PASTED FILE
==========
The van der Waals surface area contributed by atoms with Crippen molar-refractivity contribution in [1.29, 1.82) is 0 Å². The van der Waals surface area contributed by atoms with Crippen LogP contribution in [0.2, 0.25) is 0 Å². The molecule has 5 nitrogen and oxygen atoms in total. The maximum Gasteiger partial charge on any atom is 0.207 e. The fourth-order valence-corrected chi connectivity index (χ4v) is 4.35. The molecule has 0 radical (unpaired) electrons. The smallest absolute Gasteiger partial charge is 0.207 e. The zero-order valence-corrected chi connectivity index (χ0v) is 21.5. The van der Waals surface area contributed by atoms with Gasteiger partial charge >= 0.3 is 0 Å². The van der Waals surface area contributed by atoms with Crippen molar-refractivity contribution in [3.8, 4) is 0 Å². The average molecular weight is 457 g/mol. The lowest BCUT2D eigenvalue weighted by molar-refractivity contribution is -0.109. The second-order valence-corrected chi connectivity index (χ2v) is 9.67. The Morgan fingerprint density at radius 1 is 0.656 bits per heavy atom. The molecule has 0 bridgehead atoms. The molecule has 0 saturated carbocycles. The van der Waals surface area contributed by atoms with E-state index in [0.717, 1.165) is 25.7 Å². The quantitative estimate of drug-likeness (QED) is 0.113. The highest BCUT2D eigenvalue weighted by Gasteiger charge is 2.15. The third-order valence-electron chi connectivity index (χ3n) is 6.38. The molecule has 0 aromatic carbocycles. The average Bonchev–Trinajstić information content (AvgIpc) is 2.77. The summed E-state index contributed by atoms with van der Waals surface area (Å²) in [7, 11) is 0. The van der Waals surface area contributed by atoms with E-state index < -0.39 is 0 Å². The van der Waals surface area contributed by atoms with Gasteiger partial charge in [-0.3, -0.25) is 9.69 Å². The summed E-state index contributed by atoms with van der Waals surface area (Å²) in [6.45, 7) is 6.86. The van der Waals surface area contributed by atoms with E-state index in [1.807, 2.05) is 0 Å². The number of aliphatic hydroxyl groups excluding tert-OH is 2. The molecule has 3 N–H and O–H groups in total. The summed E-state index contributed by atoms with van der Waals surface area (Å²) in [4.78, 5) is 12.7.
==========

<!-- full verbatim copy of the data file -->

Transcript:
The van der Waals surface area contributed by atoms with Crippen molar-refractivity contribution in [1.29, 1.82) is 0 Å². The van der Waals surface area contributed by atoms with Crippen LogP contribution in [0.2, 0.25) is 0 Å². The molecule has 5 nitrogen and oxygen atoms in total. The maximum Gasteiger partial charge on any atom is 0.207 e. The fourth-order valence-corrected chi connectivity index (χ4v) is 4.35. The molecule has 0 radical (unpaired) electrons. The smallest absolute Gasteiger partial charge is 0.207 e. The zero-order valence-corrected chi connectivity index (χ0v) is 21.5. The van der Waals surface area contributed by atoms with Gasteiger partial charge >= 0.3 is 0 Å². The van der Waals surface area contributed by atoms with Crippen molar-refractivity contribution in [3.8, 4) is 0 Å². The average molecular weight is 457 g/mol. The lowest BCUT2D eigenvalue weighted by molar-refractivity contribution is -0.109. The second-order valence-corrected chi connectivity index (χ2v) is 9.67. The Morgan fingerprint density at radius 1 is 0.656 bits per heavy atom. The molecule has 0 bridgehead atoms. The molecule has 0 saturated carbocycles. The van der Waals surface area contributed by atoms with E-state index in [0.717, 1.165) is 25.7 Å². The quantitative estimate of drug-likeness (QED) is 0.113. The highest BCUT2D eigenvalue weighted by Gasteiger charge is 2.15. The third-order valence-electron chi connectivity index (χ3n) is 6.38. The molecule has 0 aromatic carbocycles. The average Bonchev–Trinajstić information content (AvgIpc) is 2.77. The summed E-state index contributed by atoms with van der Waals surface area (Å²) in [7, 11) is 0. The van der Waals surface area contributed by atoms with E-state index < -0.39 is 0 Å². The van der Waals surface area contributed by atoms with Gasteiger partial charge in [-0.3, -0.25) is 9.69 Å². The summed E-state index contributed by atoms with van der Waals surface area (Å²) in [6.45, 7) is 6.86. The van der Waals surface area contributed by atoms with E-state index in [1.807, 2.05) is 0 Å². The number of aliphatic hydroxyl groups excluding tert-OH is 2. The molecule has 3 N–H and O–H groups in total. The summed E-state index contributed by atoms with van der Waals surface area (Å²) in [4.78, 5) is 12.7.